Control of branched broomrape, a parasitic weed that can badly infest tomato and other crop fields, was addressed by UC Davis, UC ANR researchers — Brad Hanson, Mohsen Mesgaran, and Matt Fatino — at the annual Weed Day field day at UC Davis.
Barbara Blanco-Ulate, Asst. Professor in Plant Sciences, received a Hellman Fellowship for the research “Epigenomics of Tomato Fruit Susceptibility to Fungal Disease.” The grants are awarded to early-career faculty who show academic distinction and potential. It provides extra financial support for their early research.
This video features Professors Kent Bradford and Diane Beckles, Research Scientist Roger Chetelat, and Ph.D. student Karin Albornoz from the Department of Plant Sciences, UC Davis, and other plant breeding professionals. They address why breeding and seed production are so important for the vegetable industry.
Maeli Melotto’s lab focuses on food safety-related issues, such as how human pathogens like E. coli and Salmonella can live and survive on plants. Melotto organized a national conference which allowed plant breeders and the food safety side to brainstorm solutions for food safety.
In this podcast, Gail Taylor talks about the difficulties in breeding leafy greens for food safety and why it’s imperative to begin thinking about how plant breeders can contribute to food safety. In the future, Taylor really wants to have the ability to breed a safer-to-eat lettuce.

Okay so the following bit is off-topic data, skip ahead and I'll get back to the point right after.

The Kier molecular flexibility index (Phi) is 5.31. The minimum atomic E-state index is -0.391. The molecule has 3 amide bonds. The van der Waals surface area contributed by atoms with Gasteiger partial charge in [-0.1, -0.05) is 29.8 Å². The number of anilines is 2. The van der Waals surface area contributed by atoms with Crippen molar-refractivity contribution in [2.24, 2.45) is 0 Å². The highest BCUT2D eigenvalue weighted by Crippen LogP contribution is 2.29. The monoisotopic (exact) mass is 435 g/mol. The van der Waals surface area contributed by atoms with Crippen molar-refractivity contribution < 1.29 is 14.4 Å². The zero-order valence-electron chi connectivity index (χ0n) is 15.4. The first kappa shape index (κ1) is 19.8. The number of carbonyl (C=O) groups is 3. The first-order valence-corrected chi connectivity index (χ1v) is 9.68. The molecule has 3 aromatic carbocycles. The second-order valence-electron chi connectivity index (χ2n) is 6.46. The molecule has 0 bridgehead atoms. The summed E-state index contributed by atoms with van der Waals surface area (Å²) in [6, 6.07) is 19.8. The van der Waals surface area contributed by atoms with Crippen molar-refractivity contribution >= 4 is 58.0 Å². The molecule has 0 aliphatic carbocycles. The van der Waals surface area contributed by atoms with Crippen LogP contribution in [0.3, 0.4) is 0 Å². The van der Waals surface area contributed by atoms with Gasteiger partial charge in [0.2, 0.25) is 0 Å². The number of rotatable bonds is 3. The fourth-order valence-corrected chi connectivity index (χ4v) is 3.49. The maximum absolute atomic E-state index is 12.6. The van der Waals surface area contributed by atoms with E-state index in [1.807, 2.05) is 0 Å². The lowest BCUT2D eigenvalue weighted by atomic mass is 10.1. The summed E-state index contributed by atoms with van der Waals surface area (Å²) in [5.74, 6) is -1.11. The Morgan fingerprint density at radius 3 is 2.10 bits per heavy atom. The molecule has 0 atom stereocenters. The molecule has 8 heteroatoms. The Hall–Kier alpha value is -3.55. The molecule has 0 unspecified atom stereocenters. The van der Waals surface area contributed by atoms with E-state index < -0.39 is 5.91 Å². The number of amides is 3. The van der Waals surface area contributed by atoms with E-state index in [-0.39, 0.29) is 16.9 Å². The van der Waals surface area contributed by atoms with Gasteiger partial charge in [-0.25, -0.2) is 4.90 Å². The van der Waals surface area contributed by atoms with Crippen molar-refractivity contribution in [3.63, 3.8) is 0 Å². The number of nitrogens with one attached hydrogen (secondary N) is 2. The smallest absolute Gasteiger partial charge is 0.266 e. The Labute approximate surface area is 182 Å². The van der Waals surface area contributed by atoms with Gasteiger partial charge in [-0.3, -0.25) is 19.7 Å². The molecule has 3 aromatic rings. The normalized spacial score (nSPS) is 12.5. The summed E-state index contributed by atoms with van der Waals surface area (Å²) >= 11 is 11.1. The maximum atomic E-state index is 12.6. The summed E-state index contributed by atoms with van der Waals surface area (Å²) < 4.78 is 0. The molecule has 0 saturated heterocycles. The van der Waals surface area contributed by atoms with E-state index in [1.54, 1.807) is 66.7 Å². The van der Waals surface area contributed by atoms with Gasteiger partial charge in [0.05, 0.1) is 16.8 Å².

Understanding the steps in metabolic and biochemical pathways is difficult to determine. Scientists at UC Davis and Ben-Gurion University applied machine learning (artificial intelligence) techniques to this problem in tomatoes, and predicted new, previously unknown metabolic pathways.
Allen Van Deynze, Seed Biotechnology Center, and Venkatesan Sundaresan, Department of Plant Biology and Department of Plant Sciences, are among six campuswide recipients of STAIR Grants for their research on food crops.
This video summarizes the production techniques, equipment, and production goals that John and Justin Diener, and Scott Park employ for their organic processing tomato fields. It details the efforts they use to take care of the soil at their farms.
Processing tomato production in California is a major success story with wide-ranging advances in production technologies that have been achieved through innovation in genetics, management, and mechanization during the past century.
This video shows why vegetable transplants are used in vegetable production systems -- by providing a means for early harvests, lowering seed costs, and enabling farmers to gain a competitive advantage over weeds, and avoid costs associated with thinning.